Ball State may not hit the radar of many Husky fans, most of which might have trouble naming which state this school is in. But Husky fans may recall that Beth Goetz, former associate AD at UConn, is the athletic director here. UConn also played Ball State in its FBS infancy in the early-2000s, losing all three games.
Right before its bye, UConn will be on the road for the second straight week in a visit to Muncie, Indiana to take on Ball State, a MAC squad coming off a 6-7 season. The Cardinals are led by head coach and alumnus Mike Neu, who won MAC MVP and a conference championship at his alma mater as a star QB in 1993.
Neu’s team has gone bowling two seasons in a row, but after a 6-7 campaign last year, star quarterback Drew Plitt has moved on and every Ball State player who made an All-Mac first or second team is no longer on the 2022 roster. Leading rusher Carson Steele is one of the top returning offensive threats for the Cardinals, who also return three of last year’s top receivers in Jayshon Jackson, Yo’Heinz Taylor, and Steele.
Boston College - Oct. 29
The Eagles have been perhaps the most consistent team in FBS lately, winning either six or seven games every season since 2015. There’s reason to believe this could finally be their breakout season, although a breakout season at Boston College might just mean winning eight games.
The biggest factor in their ultimate fate is the health of Phil Jurkovec. The junior quarterback lost a big chunk of last season due to a hand injury, and he’s the key to whether BC is good.
UConn has never beaten Boston College and hasn’t hosted the rivalry since 2003. Though the Eagles are not a very special team or program, they will be favored against the Huskies.
UMass - Nov. 4
This has been UConn’s true football rival over the last few years, and it’s easy to see why. UMass is an independent, has been since 2016, and has won two games in the last three seasons. One of those wins was a 27-13 triumph over a hapless Randy Edsall-led Husky squad in 2021. The Minutemen also grabbed a victory over UConn in 2018.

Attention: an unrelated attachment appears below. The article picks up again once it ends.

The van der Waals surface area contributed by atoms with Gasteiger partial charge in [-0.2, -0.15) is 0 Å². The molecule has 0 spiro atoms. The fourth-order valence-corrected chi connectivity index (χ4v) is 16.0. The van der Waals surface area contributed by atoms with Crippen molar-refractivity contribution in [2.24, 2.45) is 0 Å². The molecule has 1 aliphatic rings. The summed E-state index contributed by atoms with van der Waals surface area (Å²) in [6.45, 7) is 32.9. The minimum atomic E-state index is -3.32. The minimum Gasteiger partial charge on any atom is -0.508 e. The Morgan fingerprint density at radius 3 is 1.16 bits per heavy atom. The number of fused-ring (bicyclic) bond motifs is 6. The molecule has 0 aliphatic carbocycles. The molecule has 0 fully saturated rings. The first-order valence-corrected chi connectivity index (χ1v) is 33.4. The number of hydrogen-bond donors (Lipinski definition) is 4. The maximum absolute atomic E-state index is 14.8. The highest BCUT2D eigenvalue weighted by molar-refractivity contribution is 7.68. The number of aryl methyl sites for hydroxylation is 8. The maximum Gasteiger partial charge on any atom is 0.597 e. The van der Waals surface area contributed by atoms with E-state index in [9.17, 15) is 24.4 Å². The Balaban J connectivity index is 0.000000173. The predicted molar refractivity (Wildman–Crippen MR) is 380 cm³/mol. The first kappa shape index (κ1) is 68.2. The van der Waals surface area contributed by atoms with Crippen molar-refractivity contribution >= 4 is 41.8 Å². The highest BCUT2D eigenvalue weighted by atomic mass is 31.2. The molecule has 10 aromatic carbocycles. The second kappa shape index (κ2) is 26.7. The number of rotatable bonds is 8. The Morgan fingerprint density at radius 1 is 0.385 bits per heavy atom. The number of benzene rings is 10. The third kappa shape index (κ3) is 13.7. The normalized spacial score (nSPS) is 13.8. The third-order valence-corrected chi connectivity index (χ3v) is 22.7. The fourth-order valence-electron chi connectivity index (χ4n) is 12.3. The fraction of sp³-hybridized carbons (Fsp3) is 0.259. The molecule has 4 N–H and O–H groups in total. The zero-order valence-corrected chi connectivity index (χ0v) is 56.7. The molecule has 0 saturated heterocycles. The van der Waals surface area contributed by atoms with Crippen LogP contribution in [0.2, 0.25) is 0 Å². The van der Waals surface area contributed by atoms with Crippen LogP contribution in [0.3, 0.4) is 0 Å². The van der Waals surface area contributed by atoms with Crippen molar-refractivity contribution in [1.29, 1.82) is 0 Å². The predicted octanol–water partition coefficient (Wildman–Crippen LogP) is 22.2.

When these two teams meet, all we know for sure is that both of them will not be very good. UMass will also be playing under a first-year head coach, Don Brown, who spent a couple of years at UConn as DC under Paul Pasqualoni before scooting to BC and eventual national notoriety as Michigan’s defensive coordinator. He was fired after a rough season in Ann Arbor, and after one year at Arizona, the Massachusetts native is back home. He had two previous coaching stints at UMass, as defensive coordinator from 1998-1999 and head coach from 2004-2008 for the then-FCS program.
Don is old and UMass is trash, so the Huskies better win this game. This smells like this program’s Paul Pasqualoni hire, except unlike UConn under PP UMass can’t possibly fall any further as a program.
Liberty - Nov. 12
Liberty’s 8-5 record in 2021 can be attributed to three things: 20 starters who had returned from the previous season, an NFL-caliber quarterback in Malik Willis, and a weak schedule. This year’s team returns only ten starters, brings in former Baylor starter Charlie Brewer to replace Willis, and still has a weak schedule. Brewer had success under Matt Rhule (less so under Dave Aranda) and seems to be a perfectly competent quarterback, and the schedule is still weak, but it’s still possible Liberty finishes this season with its worst record since joining FBS in 2018.